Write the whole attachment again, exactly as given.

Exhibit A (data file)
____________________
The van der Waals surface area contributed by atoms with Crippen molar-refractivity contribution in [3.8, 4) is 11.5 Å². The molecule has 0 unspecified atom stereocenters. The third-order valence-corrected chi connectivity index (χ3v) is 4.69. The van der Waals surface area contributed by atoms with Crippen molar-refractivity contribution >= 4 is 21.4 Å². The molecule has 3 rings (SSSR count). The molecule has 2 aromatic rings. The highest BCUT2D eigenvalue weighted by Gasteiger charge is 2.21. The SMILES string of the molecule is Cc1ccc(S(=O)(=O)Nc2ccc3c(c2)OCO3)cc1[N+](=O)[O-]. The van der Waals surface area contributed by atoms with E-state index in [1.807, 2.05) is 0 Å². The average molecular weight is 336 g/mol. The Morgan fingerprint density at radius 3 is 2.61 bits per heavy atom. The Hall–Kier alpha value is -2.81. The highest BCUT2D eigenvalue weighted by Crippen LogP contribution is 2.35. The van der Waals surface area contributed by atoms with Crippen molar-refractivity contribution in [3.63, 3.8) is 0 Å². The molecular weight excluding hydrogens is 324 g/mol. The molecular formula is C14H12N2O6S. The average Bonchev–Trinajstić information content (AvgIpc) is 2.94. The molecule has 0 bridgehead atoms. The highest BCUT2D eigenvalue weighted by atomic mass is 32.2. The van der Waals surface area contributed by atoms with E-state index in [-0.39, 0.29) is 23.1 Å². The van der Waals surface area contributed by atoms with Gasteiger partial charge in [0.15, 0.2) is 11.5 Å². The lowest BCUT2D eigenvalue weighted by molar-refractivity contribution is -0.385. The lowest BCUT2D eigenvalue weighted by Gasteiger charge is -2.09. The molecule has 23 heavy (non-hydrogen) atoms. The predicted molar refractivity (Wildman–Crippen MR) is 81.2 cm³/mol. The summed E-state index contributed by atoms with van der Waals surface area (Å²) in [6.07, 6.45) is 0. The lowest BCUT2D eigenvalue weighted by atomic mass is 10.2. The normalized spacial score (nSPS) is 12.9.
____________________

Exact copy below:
The van der Waals surface area contributed by atoms with Crippen molar-refractivity contribution in [3.8, 4) is 11.5 Å². The molecule has 0 unspecified atom stereocenters. The third-order valence-corrected chi connectivity index (χ3v) is 4.69. The van der Waals surface area contributed by atoms with Crippen molar-refractivity contribution >= 4 is 21.4 Å². The molecule has 3 rings (SSSR count). The molecule has 2 aromatic rings. The highest BCUT2D eigenvalue weighted by Gasteiger charge is 2.21. The SMILES string of the molecule is Cc1ccc(S(=O)(=O)Nc2ccc3c(c2)OCO3)cc1[N+](=O)[O-]. The van der Waals surface area contributed by atoms with E-state index in [1.807, 2.05) is 0 Å². The average molecular weight is 336 g/mol. The Morgan fingerprint density at radius 3 is 2.61 bits per heavy atom. The Hall–Kier alpha value is -2.81. The highest BCUT2D eigenvalue weighted by Crippen LogP contribution is 2.35. The van der Waals surface area contributed by atoms with Crippen molar-refractivity contribution in [3.63, 3.8) is 0 Å². The molecular weight excluding hydrogens is 324 g/mol. The molecular formula is C14H12N2O6S. The average Bonchev–Trinajstić information content (AvgIpc) is 2.94. The molecule has 0 bridgehead atoms. The highest BCUT2D eigenvalue weighted by atomic mass is 32.2. The van der Waals surface area contributed by atoms with E-state index in [-0.39, 0.29) is 23.1 Å². The van der Waals surface area contributed by atoms with Gasteiger partial charge in [0.15, 0.2) is 11.5 Å². The lowest BCUT2D eigenvalue weighted by molar-refractivity contribution is -0.385. The lowest BCUT2D eigenvalue weighted by Gasteiger charge is -2.09. The molecule has 23 heavy (non-hydrogen) atoms. The predicted molar refractivity (Wildman–Crippen MR) is 81.2 cm³/mol. The summed E-state index contributed by atoms with van der Waals surface area (Å²) in [6.07, 6.45) is 0. The lowest BCUT2D eigenvalue weighted by atomic mass is 10.2. The normalized spacial score (nSPS) is 12.9.